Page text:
Association between anti-TNF-α therapy and interstitial lung disease

Lisa J. Herrinton, Leslie R. Harrold, Liyan Liu, Marsha A. Raebel, Ananse' Taharka, Kevin L. Winthrop, Daniel H. Solomon, Jeffrey R. Curtis, James D. Lewis, Kenneth G. Saag

Research output: Contribution to journalArticlepeer-review

63 Scopus citations


Background: Anti-tumor necrosis factor-α (TNF-α) agents have been hypothesized to increase the risk of interstitial lung disease (ILD), including its most severe manifestation, pulmonary fibrosis. Methods: We conducted a cohort study among autoimmune disease patients who were members of Kaiser Permanente Northern California, 1998-2007. We obtained therapies from pharmacy data and diagnoses of ILD from review of X-ray and computed tomography reports. We compared new users of anti-TNF-α agents to new users of non-biologic therapies using Cox proportional hazards analysis to adjust for baseline propensity scores and time-varying use of glucocorticoids. We also made head-to-head comparisons between anti-TNF-α agents. Results: Among the 8417 persons included in the analysis, 38 (0.4%) received a diagnostic code for ILD by the end of follow-up, including 23 of 4200 (0.5%) who used anti-TNF-α during study follow-up, and 15 of 5423 (0.3%) who used only non-biologic therapies. The age-standardized and gender-standardized incidence rate of ILD, per 100 person-years, was 0.21 [95% confidence interval (CI) 0-0.43] for rheumatoid arthritis and appreciably lower for other autoimmune diseases. Compared with the use of non-biologic therapies, use of anti-TNF-α therapy was not associated with a diagnosis of ILD among patients with rheumatoid arthritis (adjusted hazard ratio, 1.03; 95%CI 0.51-2.07), nor did head-to-head comparisons across anti-TNF-α agents suggest important differences in risk, although the number of cases available for analysis was limited. Conclusion: The study provides evidence that compared with non-biologic therapies, anti-TNF-α therapy does not increase the occurrence of ILD among patients with autoimmune diseases and informs research design of future safety studies of ILD.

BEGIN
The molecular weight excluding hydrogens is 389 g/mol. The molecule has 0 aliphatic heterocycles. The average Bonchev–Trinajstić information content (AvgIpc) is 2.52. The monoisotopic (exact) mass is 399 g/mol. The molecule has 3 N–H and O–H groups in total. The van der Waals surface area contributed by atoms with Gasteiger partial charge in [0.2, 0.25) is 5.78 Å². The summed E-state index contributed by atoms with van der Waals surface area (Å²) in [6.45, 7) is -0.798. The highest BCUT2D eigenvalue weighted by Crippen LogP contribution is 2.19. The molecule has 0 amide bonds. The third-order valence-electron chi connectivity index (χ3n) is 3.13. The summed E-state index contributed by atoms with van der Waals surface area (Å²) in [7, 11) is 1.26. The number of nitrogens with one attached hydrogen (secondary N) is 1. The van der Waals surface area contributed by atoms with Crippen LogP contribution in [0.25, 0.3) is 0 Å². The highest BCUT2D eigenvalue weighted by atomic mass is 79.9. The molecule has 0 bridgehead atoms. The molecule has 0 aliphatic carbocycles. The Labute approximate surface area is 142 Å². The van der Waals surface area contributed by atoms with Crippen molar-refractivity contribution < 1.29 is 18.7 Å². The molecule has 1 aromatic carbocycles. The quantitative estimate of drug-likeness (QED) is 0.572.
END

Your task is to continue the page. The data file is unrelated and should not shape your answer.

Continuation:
Original languageEnglish (US)
Pages (from-to)394-402
Number of pages9
JournalPharmacoepidemiology and Drug Safety
Issue number4
StatePublished - Apr 2013


  • Adverse events
  • Automated healthcare data
  • Cohort studies
  • Crohn's disease
  • Drug safety
  • Drug toxicity
  • Inflammatory bowel disease
  • Interstitial lung disease
  • Pharmacoepidemiology
  • Propensity scores
  • Psoriasis
  • Psoriatic arthritis
  • Pulmonary fibrosis
  • Rheumatoid arthritis
  • Ulcerative colitis

ASJC Scopus subject areas

  • Epidemiology
  • Pharmacology (medical)


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